The attacks in Paris on Friday 13 November were undeniably horrific.
Almost instantaneously, pictures started circling around Facebook and Instagram of Eiffel Tower peace signs and #tbt photos of past Paris trips. The hashtag #prayforparis was prevalent in captions.
Snapchat introduced a live story and made a filter. Facebook released a filter for profile pictures of the French flag, just as they did when gay marriage was legalized in all 50 US States.
No doubt those posting do feel for the Parisians and those located in Paris and are only attempting to pay their respects the best they can. Yet, it has all begun to seem like somewhat of a novelty; as if people’s responses to hearing that a tragedy has hit is, “better show my caring humanitarian side and post a quick pic on social media.”
I don’t want to be a hypocrite; I myself have shared a photo expressing my condolences to people I have no relation to, back in April 2015 when the Bali Nine Duo was executed. I dare say that was, however, a slightly different type of situation, more to do with breaches of human rights (not so say human rights were not violated in the recent Paris attacks).
As soon as these terrible acts directly affect a western country, we all seem to hop on the social media bandwagon, sharing our deepest condolences (not to say these aren’t genuine).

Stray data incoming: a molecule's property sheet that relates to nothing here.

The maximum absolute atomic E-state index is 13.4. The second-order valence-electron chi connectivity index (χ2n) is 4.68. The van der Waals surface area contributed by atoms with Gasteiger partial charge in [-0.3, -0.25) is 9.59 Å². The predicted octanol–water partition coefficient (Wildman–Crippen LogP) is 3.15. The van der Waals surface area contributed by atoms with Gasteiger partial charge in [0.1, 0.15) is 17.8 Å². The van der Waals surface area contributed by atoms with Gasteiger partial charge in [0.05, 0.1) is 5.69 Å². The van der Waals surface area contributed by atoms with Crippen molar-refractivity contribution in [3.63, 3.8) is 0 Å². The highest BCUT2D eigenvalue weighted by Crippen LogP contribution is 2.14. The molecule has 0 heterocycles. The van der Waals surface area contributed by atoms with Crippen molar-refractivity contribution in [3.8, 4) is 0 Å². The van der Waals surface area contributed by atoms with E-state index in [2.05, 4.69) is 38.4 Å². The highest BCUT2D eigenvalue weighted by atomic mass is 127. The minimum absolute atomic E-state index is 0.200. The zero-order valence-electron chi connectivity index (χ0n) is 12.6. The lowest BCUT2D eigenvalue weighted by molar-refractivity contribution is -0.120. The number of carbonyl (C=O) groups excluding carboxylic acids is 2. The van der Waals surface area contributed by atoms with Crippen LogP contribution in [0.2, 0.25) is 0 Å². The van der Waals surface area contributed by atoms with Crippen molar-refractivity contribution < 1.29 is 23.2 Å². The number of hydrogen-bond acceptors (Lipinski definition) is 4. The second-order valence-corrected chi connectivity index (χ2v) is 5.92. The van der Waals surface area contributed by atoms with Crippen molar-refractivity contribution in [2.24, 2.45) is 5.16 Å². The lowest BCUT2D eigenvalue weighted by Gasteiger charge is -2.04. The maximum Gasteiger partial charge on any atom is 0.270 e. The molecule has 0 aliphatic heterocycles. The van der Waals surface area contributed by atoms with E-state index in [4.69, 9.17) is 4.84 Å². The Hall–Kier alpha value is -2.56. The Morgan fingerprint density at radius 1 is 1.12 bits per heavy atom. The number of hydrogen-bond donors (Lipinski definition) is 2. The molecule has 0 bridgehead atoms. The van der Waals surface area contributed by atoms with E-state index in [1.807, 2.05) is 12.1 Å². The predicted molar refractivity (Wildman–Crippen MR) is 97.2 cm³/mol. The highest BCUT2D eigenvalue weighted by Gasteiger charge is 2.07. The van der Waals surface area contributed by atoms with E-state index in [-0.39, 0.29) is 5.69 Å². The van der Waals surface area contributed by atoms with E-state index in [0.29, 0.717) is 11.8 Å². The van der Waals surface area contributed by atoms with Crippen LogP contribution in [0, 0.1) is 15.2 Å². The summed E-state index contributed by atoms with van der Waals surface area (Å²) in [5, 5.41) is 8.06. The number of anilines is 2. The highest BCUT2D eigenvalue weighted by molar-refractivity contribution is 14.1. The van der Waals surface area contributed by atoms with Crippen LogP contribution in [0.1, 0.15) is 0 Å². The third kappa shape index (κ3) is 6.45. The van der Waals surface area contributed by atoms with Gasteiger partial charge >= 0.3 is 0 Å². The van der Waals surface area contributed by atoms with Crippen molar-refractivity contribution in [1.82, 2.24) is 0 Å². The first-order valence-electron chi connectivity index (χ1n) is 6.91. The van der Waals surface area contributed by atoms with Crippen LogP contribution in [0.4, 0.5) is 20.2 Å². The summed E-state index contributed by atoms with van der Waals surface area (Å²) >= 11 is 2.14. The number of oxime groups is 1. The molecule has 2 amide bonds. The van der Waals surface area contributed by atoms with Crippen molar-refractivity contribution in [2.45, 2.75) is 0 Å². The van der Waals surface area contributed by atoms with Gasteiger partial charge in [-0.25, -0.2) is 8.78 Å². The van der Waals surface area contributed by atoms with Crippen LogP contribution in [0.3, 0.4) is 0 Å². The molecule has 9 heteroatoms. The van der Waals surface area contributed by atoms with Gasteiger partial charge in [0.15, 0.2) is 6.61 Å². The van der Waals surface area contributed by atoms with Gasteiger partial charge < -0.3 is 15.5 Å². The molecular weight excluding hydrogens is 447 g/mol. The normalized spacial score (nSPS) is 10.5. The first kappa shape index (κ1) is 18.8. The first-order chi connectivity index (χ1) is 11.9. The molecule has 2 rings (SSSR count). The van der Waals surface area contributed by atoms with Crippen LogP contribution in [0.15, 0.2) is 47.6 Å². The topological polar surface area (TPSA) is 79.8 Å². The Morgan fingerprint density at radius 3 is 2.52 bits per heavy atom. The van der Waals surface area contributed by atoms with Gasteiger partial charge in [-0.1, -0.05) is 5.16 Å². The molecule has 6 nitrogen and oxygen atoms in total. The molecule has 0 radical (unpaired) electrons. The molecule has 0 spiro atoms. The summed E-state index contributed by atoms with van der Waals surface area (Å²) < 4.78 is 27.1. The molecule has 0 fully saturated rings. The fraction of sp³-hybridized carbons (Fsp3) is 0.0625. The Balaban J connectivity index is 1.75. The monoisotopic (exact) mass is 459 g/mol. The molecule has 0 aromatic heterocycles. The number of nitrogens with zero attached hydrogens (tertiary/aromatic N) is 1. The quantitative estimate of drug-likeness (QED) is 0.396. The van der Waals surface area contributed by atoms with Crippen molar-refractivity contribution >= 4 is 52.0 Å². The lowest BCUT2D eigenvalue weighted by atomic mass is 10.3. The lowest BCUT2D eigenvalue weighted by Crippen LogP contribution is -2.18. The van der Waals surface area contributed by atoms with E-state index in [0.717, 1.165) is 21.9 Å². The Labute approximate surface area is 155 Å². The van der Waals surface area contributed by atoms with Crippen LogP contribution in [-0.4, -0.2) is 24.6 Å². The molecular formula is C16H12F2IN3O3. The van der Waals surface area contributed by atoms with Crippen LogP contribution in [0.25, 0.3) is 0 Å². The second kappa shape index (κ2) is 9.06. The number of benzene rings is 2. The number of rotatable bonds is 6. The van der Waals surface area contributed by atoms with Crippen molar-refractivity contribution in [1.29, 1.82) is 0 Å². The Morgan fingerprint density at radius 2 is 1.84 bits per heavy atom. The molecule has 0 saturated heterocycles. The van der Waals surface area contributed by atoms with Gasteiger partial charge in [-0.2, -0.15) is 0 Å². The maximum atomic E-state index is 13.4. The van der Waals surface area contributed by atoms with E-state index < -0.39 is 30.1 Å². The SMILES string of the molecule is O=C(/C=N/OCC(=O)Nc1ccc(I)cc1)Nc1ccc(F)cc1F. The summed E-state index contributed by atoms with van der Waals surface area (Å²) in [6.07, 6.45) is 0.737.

Social media is all about relevance. It can be updated at the click of a button. Why post about the average 5,000 civilians killed monthly in Syria? Excuse my lack of creativity – I know, you’ve heard it plenty of times. It’s a daily occurrence. And that is the point – no use for a new hashtag or filter there.
This has always been the way with the news; new events happen, ‘old’ issues get overshadowed. Yet with the current prevalence of social media sites, it has completely accentuated the extent to which we grasp onto tragedies that are unusual, neglecting to acknowledge those that happen daily.
Then again, among other things, there were suicide bombings in Lebanon on the 12th November, just a day before the attacks in Paris. Yet, call it ignorance, I had not heard about this until it was compared with those in Paris. What makes the Paris attacks so much more worthy of our attention than events such as the Lebanon suicide bombings?
Those affected in Paris do indeed need our condolences, our best wishes, and, for those of you who do pray, our prayers.
So do those in dire situations everywhere else.
On the other hand, these attacks have also sparked images with the hashtag #prayfortheworld. Perhaps it seems cliché, yet it is an acknowledgement that Paris is not the only place where crimes against humanity have taken and are taking place. Fingers crossed this will spark an increase of awareness of all of the injustices that take place daily.
There is nothing wrong in using social media as a tool to express sympathies, yet you have to wonder – does this somewhat diminish the depth of our involvement in the situation? How can the quick click of a button really encompass the thought we ought to be extending? But what else can?
Maybe it is best to simply hop on the bandwagon, post a picture with the accompanying hashtag, and rest easy knowing we have done our part in well-wishing those Parisians and others who were killed and affected. Or is this unfair on those who have lost their lives and those whose have forever changed, and will not be able to move on once they have clicked “share” on their Eiffel Tower Instagram?
Maddie Schulz ‘17